I wasn't out in a field trying to herd cattle into a barn during a hail storm. That's what I told the nice lady on the telephone. She got points for appreciating my patience. She was the fourth person I had talked to since the day began. On the phone. About our cable TV. And Internet. And phone service. It all started as a demonstration of customer loyalty. Or something like that.
A few weeks back, I had called the cable company to see about getting a break on my monthly bill. The fellow in the Customer Loyalty department suggested that I wait a month or so until the start of their new fiscal year, when there would be more deals available. I wanted that: more deals. I wanted to keep the hundreds of cable channels coming into my TV and the blinding fast Internet speed, and a telephone line that would connect me to the company that would give me these things. For a price. I just wanted to be able to talk about that price a little bit.
I have been paying my cable bill, on time, for thirty years. I figured I was due some of that loyal customer love, but first I had to call them up to remind them how loyal I have been all these years. I mentioned this during my first call of the morning, which I figured would be the only one I needed to make. The first nice lady I spoke to listened to me opine about my place in their corporate earnings, and she felt she could help me out. Once I got what I wanted, I pushed the issue just a little more. How about a little something for the effort? Free Showtime? Why not?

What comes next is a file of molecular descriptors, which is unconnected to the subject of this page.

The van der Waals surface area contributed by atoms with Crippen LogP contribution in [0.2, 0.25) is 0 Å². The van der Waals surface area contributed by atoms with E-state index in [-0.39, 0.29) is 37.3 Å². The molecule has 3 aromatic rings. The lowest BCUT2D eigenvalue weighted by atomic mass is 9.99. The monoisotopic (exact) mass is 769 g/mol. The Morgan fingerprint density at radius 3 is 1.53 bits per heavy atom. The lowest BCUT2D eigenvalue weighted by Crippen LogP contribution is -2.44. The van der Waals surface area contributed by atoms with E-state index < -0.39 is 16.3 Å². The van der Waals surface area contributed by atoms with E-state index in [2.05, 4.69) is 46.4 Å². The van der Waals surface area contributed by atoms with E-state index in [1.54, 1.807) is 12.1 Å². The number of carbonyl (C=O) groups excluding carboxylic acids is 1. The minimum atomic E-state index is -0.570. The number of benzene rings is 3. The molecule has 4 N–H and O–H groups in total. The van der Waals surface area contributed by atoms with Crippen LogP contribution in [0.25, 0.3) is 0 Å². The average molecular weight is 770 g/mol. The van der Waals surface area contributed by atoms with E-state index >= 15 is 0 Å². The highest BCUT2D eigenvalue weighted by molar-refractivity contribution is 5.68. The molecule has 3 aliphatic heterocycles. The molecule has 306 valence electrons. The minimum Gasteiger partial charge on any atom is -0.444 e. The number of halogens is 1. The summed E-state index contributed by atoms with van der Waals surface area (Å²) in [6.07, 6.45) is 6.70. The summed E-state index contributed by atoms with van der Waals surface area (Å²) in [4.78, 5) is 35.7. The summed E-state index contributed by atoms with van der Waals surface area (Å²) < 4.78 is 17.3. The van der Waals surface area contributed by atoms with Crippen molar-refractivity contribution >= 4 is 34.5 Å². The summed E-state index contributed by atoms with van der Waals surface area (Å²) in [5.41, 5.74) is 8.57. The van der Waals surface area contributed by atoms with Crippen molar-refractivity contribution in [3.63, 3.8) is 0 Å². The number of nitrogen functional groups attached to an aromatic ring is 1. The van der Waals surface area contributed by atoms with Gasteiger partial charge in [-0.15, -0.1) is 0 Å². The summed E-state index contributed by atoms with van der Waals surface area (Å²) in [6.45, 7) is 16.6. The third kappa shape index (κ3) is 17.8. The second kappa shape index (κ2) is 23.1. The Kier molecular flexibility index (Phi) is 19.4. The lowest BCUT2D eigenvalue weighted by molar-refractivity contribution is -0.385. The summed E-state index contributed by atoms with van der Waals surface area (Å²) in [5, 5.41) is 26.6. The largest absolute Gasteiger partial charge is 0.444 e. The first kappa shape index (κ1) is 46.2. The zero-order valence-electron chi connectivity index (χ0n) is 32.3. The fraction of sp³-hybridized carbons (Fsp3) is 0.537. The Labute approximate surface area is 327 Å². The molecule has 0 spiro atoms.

The answer to my rhetorical question came a few hours later when I sat down on my couch to watch my new, cheaper TV. Except there was no Showtime. Or HBO. The new deal seemed to have left be with less to watch than more. That wasn't the deal I was after. So I called back. After wading through the first wave of droid prompts, I started talking to a nice gentleman who clicked and clacked a little bit and then opened up my account. Apparently there had been some confusion about which buttons needed to be pushed and which wires got crossed. He made sure that before we hung up that I was happy about what I was seeing on my television. Problem solved, right?
Except that while I was on the line with the cable company, my mother in law was trying to get in touch with my wife, and had to resort to calling her cell phone because she wasn't able to ring through or leave a message. Our special features were gone. We had our movie channels, but no caller ID or voice mail. I got back on the line again to run the gauntlet one more time. This time, the customer service person listened to my situation and quickly passed me off to a technician. She was very enthusiastic about helping get to the bottom of this now hours-long dilemma. She thanked me for my patience, and that's when I let fly with my comment about herding cattle in a hailstorm. This only served to pump her up even more.
She fixed the problem. We got our voice mail back. We got our caller ID. We got our Showtime. And she gave us a one hundred dollar credit on our bill. Suddenly I felt just great about the time I had spent chatting up the cable company from the relative safety and calm of my living room. For a hundred dollars, I could make a few phone calls. Or herd cattle in a hailstorm.